21 October 2012

The Gentle Art of Staying Afloat

I have recently found all Roger Taylor's books are now available as ebooks.  I love ebooks - my bookshelves are already stocked to overflowing with old friends and until recently, when I came across a writer of books I just have to own, such as Roger Taylor, the only way I could indulge myself was by getting rid of one of my other treasured volumes.  No More!!  (www.thesimplesailor.com links you to paper books: I bought my ebooks from Kobo.)

Roger Taylor has my unalloyed admiration.  I love the way he writes, the way he sails, the way he thinks.  I appreciate his attitude of sailing with minimal outlay, but still being prepared to spend money on good equipment to do the job properly.  Not economy for economy's sake, but thinking long and hard before parting with money and buying something that has caused even more resources to be wrested from Earth.

One of the more interesting aspects of Mingming  is that she is unsinkable.  Generally speaking, if you want your boat to continue floating once holed, you'd better have a multihull (and it never ceases to astonish me that people think in such a woolly way, that they will build these essentially-unsinkable craft out of a heavier-than-water material.)  Even a lightly-ballasted wooden boat will have a tendency to go glug-glug-glug if she gets a hole in her and of course metal or GRP are only kept afloat by the volume of air within.

Now Mingming, being a mere 20ft long, does not have a huge amount of spare volume to be given over to flotation.  On the other hand, Roger doesn't live on board and (it has to be said) does rather camp out.  (Forgive me for saying this, Roger, in the extremely-unlikely event you will ever read this.)  He also, obviously, has a considerably better mind than I do, and can go for long periods of time with only his thoughts and observations to occupy him, whereas I need my books at the very least. But as he is also prepared for all eventualities that he has envisaged (and his powers of concentration are impressive) and carries the wherewithal to deal with those, he still requires room for quite a lot of gear.  Of course Mingming, is so simple that there aren't that many things to go wrong, and he doesn't need, for example, a comprehensive tool kit, spare filters, etc, etc for the engine.

What am I wittering on about, you ask?  Well, I'm wondering how much foam I would need to fit in my boat to make her unsinkable.  I get the impression that Mingming would stay buoyantly afloat, but that's maybe too much to ask for.  Especially in a boat with 50% ballast ratio.  But what if I do a bit of weeding of possessions - always good for the soul (but not my precious books!)?  I could possibly fill in the space under the forward part of the V-berth and certainly under the two quarter berths.  How about putting a floor in the lazarette and filling in under there?  No room under the floorboards - that's the water tank.  Most of the other lockers are full with food, clothes, tools, batteries, etc.  I'm not, I regret, prepared to forgo my engine.  This is a shame because it is a large beast and if I filled in all the area presently taken up by the engine and its ancillaries, I could add a lot of flotation.  But I day sail, I'm constitutionally lazy and I like being able to motor 3 miles to an anchorage, rather than staying out half the night or sculling madly for hours. So unless I'm prepared to make many more compromises, I can't do a Mingming on my little junk.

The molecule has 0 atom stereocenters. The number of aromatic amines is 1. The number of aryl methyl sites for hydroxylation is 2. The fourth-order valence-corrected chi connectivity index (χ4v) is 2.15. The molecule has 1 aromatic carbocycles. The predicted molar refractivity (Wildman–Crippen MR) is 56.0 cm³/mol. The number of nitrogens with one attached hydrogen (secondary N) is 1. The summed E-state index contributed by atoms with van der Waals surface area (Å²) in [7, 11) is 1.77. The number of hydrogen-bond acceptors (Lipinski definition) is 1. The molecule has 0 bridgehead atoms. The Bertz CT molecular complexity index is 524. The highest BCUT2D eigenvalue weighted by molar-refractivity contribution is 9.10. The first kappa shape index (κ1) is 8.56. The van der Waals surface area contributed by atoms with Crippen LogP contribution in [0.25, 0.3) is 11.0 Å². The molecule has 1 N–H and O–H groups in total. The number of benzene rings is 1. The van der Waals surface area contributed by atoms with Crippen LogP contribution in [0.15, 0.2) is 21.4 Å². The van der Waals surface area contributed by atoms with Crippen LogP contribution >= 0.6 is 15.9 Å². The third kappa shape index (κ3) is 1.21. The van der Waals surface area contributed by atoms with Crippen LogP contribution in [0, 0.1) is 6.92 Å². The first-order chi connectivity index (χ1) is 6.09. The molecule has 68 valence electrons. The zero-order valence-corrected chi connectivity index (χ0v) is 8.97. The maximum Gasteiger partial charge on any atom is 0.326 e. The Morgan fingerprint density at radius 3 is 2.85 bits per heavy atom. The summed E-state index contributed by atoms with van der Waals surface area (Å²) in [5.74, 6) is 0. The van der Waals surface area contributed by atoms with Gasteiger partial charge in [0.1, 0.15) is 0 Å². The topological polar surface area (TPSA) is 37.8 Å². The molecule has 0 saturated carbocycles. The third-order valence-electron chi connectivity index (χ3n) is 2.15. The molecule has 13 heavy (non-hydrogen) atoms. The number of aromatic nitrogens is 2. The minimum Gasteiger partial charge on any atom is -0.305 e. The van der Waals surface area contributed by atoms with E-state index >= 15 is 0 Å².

But I wonder if even a little foam, a little additional buoyancy is anyway a good idea?  Anything at all that helps us stay afloat?  Because like the wholly-admirable Roger Taylor, I do not wish to be baled out of my own folly, at the expense of the already-beleaguered taxpayer, and at the risk of endangering other peoples' lives.

14 October 2012

Back again!

Hah!  I guess you thought - hoped even - that I'd gone away for good.  No such luck. Life had dragged me by the scruff of the neck into a busyness that seemed to provide no time for musings of any sort, certainly subversive ones.  I was living a life full of Things To Do, hectic schedules - even airline flights, which I hate with a passion.  Unless in a small, propeller driven aircraft, where I can have a window seat and admire the beautiful land unfolding beneath me. But long distance 'plane flights are terrible things, made worse, for me, but the continuing knowledge of the damage I'm doing to this wonderful earth, by such greedy consumption.